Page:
Each week, he joins a team of like-minded men, aged from 50 to 83, to train with City in the Community coaches at the iconic Etihad Campus. Between them, the average combined age of a team can reach an impressive 700-plus years.
Their version of the beautiful game is slower and more sedate – following usual football rules – apart from running is not allowed and the ball must no go over head height.
Trevor, who had a new hip 16 years ago, and then a knee replacement in 2012, says he has not looked back since walking back on to the pitch after a gap of some 40 years.
“The whole experience has been magic,” he says. “I’m so much fitter now and I’m able to do things that I couldn’t even do twenty years ago. My overall health and flexibility have improved so much that if I go out walking with my wife she is always telling me to slow down.”
Each week the coaches take the team through warm-ups and exercises matched to their ability before they start a game, where speed-walking is allowed, but any running is strictly vetoed.
“It’s actually really hard when you start because all your natural instincts are to run for the ball,” says Trevor. “But, you have to resist it and really concentrate on footwork, control and anticipating where the ball is going to go so that you are in the right place.”
“Some of the lads have lost their wives and they are the ones who could have found it difficult to make friends again. But, we have a really solid friendship between us and lots of banter– and even if one of us is injured we still turn up to matches to support each other.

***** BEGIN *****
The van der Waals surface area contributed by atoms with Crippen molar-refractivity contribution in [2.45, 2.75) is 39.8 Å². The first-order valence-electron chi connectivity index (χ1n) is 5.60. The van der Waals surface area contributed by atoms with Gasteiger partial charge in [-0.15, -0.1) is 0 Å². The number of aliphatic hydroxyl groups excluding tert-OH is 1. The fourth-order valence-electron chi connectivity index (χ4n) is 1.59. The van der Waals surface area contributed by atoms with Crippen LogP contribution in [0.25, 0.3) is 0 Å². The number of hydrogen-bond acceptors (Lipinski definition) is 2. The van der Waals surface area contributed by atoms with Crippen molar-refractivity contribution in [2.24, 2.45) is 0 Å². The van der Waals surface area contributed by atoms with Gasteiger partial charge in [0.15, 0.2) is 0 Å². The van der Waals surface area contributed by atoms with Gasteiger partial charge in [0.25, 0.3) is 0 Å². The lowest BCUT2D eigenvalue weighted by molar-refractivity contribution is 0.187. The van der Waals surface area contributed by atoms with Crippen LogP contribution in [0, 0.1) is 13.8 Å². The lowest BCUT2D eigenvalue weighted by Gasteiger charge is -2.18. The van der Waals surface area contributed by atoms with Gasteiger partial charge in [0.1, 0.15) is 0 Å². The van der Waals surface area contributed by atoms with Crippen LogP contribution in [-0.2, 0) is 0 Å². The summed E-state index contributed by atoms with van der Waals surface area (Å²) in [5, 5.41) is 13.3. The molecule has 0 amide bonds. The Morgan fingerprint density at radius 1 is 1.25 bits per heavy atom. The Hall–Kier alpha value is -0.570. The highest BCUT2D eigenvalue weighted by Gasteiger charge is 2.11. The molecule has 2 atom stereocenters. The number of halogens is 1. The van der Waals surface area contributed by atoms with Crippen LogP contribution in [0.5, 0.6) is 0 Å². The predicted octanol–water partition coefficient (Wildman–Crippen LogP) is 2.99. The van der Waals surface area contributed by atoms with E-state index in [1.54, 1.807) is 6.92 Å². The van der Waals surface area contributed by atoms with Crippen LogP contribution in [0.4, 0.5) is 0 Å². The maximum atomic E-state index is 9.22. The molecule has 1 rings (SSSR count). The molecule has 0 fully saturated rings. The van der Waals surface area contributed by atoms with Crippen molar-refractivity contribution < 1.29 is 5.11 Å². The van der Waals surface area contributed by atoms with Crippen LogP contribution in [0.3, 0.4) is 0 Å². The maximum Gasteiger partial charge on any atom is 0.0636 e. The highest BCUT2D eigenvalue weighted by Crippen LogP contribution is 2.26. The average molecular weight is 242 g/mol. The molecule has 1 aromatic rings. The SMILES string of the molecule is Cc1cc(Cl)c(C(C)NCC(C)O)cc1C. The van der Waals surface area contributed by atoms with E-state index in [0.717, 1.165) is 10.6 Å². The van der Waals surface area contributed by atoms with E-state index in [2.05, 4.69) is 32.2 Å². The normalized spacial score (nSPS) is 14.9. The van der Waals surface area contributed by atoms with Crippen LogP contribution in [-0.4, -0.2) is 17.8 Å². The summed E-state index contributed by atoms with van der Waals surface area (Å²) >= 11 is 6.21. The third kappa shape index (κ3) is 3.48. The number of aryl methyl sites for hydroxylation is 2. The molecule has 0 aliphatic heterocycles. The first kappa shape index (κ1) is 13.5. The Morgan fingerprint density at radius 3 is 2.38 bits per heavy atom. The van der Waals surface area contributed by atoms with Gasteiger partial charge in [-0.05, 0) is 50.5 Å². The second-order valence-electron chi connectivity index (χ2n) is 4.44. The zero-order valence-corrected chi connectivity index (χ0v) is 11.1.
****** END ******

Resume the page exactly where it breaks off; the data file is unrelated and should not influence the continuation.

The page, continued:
“That confidence rubs off on you in other areas of life too. I think to myself, that anything is possible, especially when I walk through the Etihad and really feel like I’m part of the City team. In general I feel brighter and more alert and I don’t feel like I get ill as often or need to go to my doctor as much.
“This is why I’m happy to be an ambassador for Manchester City Council and the three Manchester Clinical Commissioning Groups – as an example of the type of proactive approach to staying fit and healthy and joining in with events in your own community.”
“If I could style myself on any City player it would be David Silva – he’s poetry in motion,” he says.
“The closest I’ve got to fame is through my granddaughter – she’s always telling her friends at school that ‘Grandad plays for Manchester City’.”
City legend Mike Summerbee, a big fan of City in the Community's walking football initiative said: "Walking Football is a great way for people like me to get some regular, informal exercise as well as looking after their general health and wellbeing.
"It's great to see City in the Community providing opportunities like this for local people. When Peter Barnes and I took part in a session last year, the atmosphere was brilliant and really welcoming - it didn't even feel like exercise."
It's a view shared by Councillor Paul Andrews, Executive Member for Adult Health and Wellbeing at Manchester City Council, who added: "Manchester is well-known for its vibrant community spirit - the more we make the most of this potential, the more we can act to do as much as possible to stop people becoming ill or isolated in the first place."
City in the Community’s Walking Football sessions take place twice every week at the Manchester tennis and football centre on the Etihad campus.
Tuesday: 12:00 – 13:0
Friday: 11:00 – 12:00
No booking required, just bring your trainers and turn up. There’s a nice brew waiting for you after the session, too!